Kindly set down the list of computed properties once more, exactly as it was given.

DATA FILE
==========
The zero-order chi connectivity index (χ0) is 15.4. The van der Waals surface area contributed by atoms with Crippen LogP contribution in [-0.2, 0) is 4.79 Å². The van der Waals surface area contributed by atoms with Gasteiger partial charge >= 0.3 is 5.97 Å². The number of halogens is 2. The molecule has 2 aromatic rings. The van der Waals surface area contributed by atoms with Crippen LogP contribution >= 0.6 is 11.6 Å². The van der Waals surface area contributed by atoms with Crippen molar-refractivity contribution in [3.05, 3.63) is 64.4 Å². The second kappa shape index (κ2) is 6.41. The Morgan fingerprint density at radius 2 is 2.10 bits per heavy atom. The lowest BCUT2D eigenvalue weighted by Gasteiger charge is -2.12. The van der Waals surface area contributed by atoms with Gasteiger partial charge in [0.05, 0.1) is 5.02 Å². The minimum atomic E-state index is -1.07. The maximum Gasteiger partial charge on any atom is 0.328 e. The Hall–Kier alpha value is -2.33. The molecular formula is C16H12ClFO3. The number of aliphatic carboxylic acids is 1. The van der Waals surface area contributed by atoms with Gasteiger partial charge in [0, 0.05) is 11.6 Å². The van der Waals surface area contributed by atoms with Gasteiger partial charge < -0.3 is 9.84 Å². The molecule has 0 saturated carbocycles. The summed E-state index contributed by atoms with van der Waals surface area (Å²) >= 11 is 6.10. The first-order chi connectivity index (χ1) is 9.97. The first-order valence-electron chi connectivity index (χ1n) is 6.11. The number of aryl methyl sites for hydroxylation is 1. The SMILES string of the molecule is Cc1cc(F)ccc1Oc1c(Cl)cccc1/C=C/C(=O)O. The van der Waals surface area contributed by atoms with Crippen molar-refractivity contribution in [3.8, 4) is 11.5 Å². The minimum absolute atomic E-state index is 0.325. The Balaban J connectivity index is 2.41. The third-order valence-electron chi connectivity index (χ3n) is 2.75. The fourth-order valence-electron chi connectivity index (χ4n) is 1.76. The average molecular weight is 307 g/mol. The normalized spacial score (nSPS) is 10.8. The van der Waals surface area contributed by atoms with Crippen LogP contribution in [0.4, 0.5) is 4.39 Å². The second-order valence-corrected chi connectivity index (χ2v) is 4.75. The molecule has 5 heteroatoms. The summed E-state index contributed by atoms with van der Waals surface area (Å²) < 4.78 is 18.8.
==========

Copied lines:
The zero-order chi connectivity index (χ0) is 15.4. The van der Waals surface area contributed by atoms with Crippen LogP contribution in [-0.2, 0) is 4.79 Å². The van der Waals surface area contributed by atoms with Gasteiger partial charge >= 0.3 is 5.97 Å². The number of halogens is 2. The molecule has 2 aromatic rings. The van der Waals surface area contributed by atoms with Crippen LogP contribution >= 0.6 is 11.6 Å². The van der Waals surface area contributed by atoms with Crippen molar-refractivity contribution in [3.05, 3.63) is 64.4 Å². The second kappa shape index (κ2) is 6.41. The Morgan fingerprint density at radius 2 is 2.10 bits per heavy atom. The lowest BCUT2D eigenvalue weighted by Gasteiger charge is -2.12. The van der Waals surface area contributed by atoms with Gasteiger partial charge in [0.05, 0.1) is 5.02 Å². The minimum atomic E-state index is -1.07. The maximum Gasteiger partial charge on any atom is 0.328 e. The Hall–Kier alpha value is -2.33. The molecular formula is C16H12ClFO3. The number of aliphatic carboxylic acids is 1. The van der Waals surface area contributed by atoms with Gasteiger partial charge in [0, 0.05) is 11.6 Å². The van der Waals surface area contributed by atoms with Gasteiger partial charge < -0.3 is 9.84 Å². The molecule has 0 saturated carbocycles. The summed E-state index contributed by atoms with van der Waals surface area (Å²) >= 11 is 6.10. The first-order chi connectivity index (χ1) is 9.97. The first-order valence-electron chi connectivity index (χ1n) is 6.11. The number of aryl methyl sites for hydroxylation is 1. The SMILES string of the molecule is Cc1cc(F)ccc1Oc1c(Cl)cccc1/C=C/C(=O)O. The van der Waals surface area contributed by atoms with Crippen molar-refractivity contribution in [3.8, 4) is 11.5 Å². The minimum absolute atomic E-state index is 0.325. The Balaban J connectivity index is 2.41. The third-order valence-electron chi connectivity index (χ3n) is 2.75. The fourth-order valence-electron chi connectivity index (χ4n) is 1.76. The average molecular weight is 307 g/mol. The normalized spacial score (nSPS) is 10.8. The van der Waals surface area contributed by atoms with Crippen LogP contribution in [0.4, 0.5) is 4.39 Å². The second-order valence-corrected chi connectivity index (χ2v) is 4.75. The molecule has 5 heteroatoms. The summed E-state index contributed by atoms with van der Waals surface area (Å²) < 4.78 is 18.8.